Lit Alerts—November 2019
Personal Jurisdiction: Illinois Appellate Court Holds Internet Auction Generates Specific Jurisdiction
In Dixon v. GAA Classic Cars, LLC, the Illinois Appellate Court, First District, held that a suit arising from an internet car auction hosted in North Carolina supported specific jurisdiction in Illinois when the purchaser of the car, who lived in Illinois, alleged the auctioneer was liable for negligent misrepresentation, fraudulent misrepresentation, deceptive practices, and fraudulent concealment related to the condition of the car he won at the auction.
The buyer alleged the car he purchased was not delivered in the condition specified in communications between the parties. After the trial court dismissed the suit based on lack of personal jurisdiction, the Illinois Appellate Court reversed. The Appellate Court cited the fact that the defendant had sent web advertisements and emails, and made phone calls to the plaintiff in Illinois, and that these communications had contained the defendant's allegedly fraudulent statements.
The defendant attempted to rely on a choice-of-forum provision from a term sheet it alleged was incorporated in the bidder registration form the plaintiff had signed prior to purchasing the car. However, the Appellate Court rejected the argument because the term sheet contained some terms that partially duplicated terms in the registration that the plaintiff signed, indicating that the documents were not intended to be used together, and because the defendant had not provided the term sheet to the plaintiff.
Privilege: S.D.N.Y. Grants SEC's Motion to Compel Upon Finding Investment Adviser's Communications With Attorneys From Compliance Consulting Firm Were Not Privileged
The US District Court for the Southern District of New York ruled in SEC v. Alderson that communications between an investment adviser and staff attorneys for the adviser's compliance consulting firm were not privileged. The court also found that the investment adviser waived any privilege by sending an otherwise privileged tax opinion to its accountants. Here, the Securities and Exchange Commission alleged, among other things, that two former employees of investment adviser Brite Advisors USA, Inc. (formerly deVere USA, Inc.) (DVU), Benjamin Alderson and Bradley Hamilton, had misrepresented an investment option's tax implications. Alderson and Hamilton's defense was that they relied in good faith on the advice of counsel DVU hired from MarketCounsel, LLC.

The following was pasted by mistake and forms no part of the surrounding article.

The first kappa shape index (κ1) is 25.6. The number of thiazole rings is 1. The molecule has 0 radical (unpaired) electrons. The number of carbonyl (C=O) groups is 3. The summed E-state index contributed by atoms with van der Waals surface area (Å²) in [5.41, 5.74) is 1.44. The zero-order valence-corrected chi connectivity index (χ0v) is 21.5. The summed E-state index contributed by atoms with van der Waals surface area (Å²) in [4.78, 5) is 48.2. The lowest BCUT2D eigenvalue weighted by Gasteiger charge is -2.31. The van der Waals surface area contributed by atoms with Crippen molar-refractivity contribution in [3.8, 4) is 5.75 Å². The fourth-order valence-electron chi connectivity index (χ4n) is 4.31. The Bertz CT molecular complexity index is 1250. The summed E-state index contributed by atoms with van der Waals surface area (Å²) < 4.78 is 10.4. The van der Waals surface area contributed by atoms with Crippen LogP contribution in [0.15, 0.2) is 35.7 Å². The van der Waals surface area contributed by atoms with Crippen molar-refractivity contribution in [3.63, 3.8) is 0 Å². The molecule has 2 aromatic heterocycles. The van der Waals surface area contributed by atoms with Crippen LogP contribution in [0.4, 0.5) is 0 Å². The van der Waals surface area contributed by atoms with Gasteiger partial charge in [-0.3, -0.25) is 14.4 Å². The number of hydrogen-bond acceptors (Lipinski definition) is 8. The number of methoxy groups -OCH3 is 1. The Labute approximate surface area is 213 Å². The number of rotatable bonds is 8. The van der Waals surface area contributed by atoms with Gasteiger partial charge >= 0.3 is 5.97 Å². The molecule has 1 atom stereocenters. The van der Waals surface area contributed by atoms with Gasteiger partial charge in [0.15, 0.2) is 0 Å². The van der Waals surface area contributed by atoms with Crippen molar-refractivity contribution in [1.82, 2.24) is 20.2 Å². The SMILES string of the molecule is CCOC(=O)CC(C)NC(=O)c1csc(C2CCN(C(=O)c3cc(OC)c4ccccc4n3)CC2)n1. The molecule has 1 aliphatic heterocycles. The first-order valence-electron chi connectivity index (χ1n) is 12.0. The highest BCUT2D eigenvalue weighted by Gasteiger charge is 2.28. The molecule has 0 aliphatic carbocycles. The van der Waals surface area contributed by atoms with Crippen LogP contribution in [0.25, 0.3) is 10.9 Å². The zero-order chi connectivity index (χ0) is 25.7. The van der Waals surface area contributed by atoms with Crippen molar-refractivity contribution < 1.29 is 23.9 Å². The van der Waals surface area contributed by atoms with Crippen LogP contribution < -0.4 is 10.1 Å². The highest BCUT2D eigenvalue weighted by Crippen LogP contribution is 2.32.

Two years before the SEC began its examination of DVU, DVU retained MarketCounsel to assist it with compliance with federal securities laws. Throughout the course of the SEC's examination, DVU's in-house counsel sought and received advice from attorneys at MarketCounsel even though the agreement between DVU and MarketCounsel expressly disclaimed an attorney-client relationship. DVU asserted work product and attorney-client privilege over communications with MarketCounsel, as well as over a tax opinion provided by DVU's separate counsel, Carlton Fields.
The SEC sought to compel DVU to turn over these documents. The court ruled in favor of the SEC, holding DVU could not withhold emails to attorneys at its compliance consulting firm, MarketCounsel, because there was not an attorney-client relationship. As Judge Valerie Caproni highlighted, the agreement between DVU and MarketCounsel "expressly disclaimed the existence of an attorney-client relationship," a determinative factor in the court's decision.
© Arnold & Porter Kaye Scholer LLP 2019 All Rights Reserved. This newsletter is intended to be a general summary of the law and does not constitute legal advice. You should consult with counsel to determine applicable legal requirements in a specific fact situation.